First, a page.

Posted on 8/20/2019 by Tessa Smith-Greisch
|Everyone knows what sugary and starchy foods do to your teeth. They interact with the natural bacteria and cause the development of plaque. This, in turn, damages the enamel on your teeth, which eventually lead to dental caries or cavities.
But is that the only effect food has on your teeth? Studies are constantly being carried out to help increase our knowledge of dental health and to improve treatment options that we can offer our patients.
One study, involving food scientists, evolutionary biologists, and dental researchers came up with a very interesting conclusion. Our current dental problems including cavities, overbites, and crooked or crowded teeth are a direct result of our diet. It is just too soft.
What Is Too Soft About Our Diet?The researchers studied the teeth of skulls from 13,000 years ago, compared to today and interspersed with Aboriginal and Kalahari people who, until fairly recently, ate much as the ancient man did. Ancient man lived in the hunter-gatherer age. They ate dried meat and food with a lot of fiber.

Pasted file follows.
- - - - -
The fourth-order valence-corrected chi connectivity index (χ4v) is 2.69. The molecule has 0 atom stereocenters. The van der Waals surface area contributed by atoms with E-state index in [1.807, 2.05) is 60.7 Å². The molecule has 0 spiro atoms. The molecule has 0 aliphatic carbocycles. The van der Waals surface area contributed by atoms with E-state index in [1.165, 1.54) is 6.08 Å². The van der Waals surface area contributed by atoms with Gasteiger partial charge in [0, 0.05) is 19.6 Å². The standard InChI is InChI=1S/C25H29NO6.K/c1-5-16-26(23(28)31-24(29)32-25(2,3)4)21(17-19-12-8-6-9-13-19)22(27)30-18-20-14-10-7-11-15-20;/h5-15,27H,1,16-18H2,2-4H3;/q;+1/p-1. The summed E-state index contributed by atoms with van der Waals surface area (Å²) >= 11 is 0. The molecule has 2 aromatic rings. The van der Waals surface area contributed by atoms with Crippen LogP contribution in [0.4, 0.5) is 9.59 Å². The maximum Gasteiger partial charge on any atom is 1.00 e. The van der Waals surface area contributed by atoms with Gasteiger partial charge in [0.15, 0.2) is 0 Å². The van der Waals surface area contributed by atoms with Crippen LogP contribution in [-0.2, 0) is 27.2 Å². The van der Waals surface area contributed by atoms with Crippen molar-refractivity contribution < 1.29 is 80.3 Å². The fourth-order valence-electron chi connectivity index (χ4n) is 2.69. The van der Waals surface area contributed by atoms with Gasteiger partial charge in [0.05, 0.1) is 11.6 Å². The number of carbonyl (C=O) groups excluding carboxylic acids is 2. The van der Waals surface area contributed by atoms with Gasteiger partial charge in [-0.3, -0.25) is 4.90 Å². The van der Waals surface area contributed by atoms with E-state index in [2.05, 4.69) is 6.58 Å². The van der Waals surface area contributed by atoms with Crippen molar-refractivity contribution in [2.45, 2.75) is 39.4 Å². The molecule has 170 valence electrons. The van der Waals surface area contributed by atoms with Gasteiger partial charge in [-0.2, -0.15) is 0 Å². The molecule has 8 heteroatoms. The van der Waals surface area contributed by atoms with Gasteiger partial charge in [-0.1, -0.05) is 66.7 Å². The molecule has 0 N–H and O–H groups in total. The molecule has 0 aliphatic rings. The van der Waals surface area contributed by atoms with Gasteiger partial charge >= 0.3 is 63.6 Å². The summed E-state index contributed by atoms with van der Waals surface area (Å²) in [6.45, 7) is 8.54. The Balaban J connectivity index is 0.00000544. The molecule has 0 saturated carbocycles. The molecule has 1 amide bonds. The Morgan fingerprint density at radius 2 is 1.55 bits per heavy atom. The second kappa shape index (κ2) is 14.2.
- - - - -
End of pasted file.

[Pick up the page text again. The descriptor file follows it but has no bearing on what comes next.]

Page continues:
This food required a lot of chewing. All of this chewing strengthened the bone our teeth sit in and that made it bigger. Our food is softer, requires less chewing and does not stimulate this growth. The result is that we end up with an overbite.
Overcrowding is another common problem. Our ancestors needed strong lower jaws to rip meat apart. Another change is the way our ancient ancestors fed babies. Evidence suggests they were breastfed until 3 or 4 years old. The action of breastfeeding, as opposed to bottle feeding, helps to improve the shape of the hard palate which in turn produces teeth that are properly aligned.
Gum disease was rare because of their diet of tough meat, vegetables that were stringy, and coarse grains. All of these acted like toothbrushes and stimulated the saliva. So, what can you do? Cut down on sugar, which wasn't introduced into the diet until the early 1800s, and eat a variety of foods, preferably some that make you work to eat them.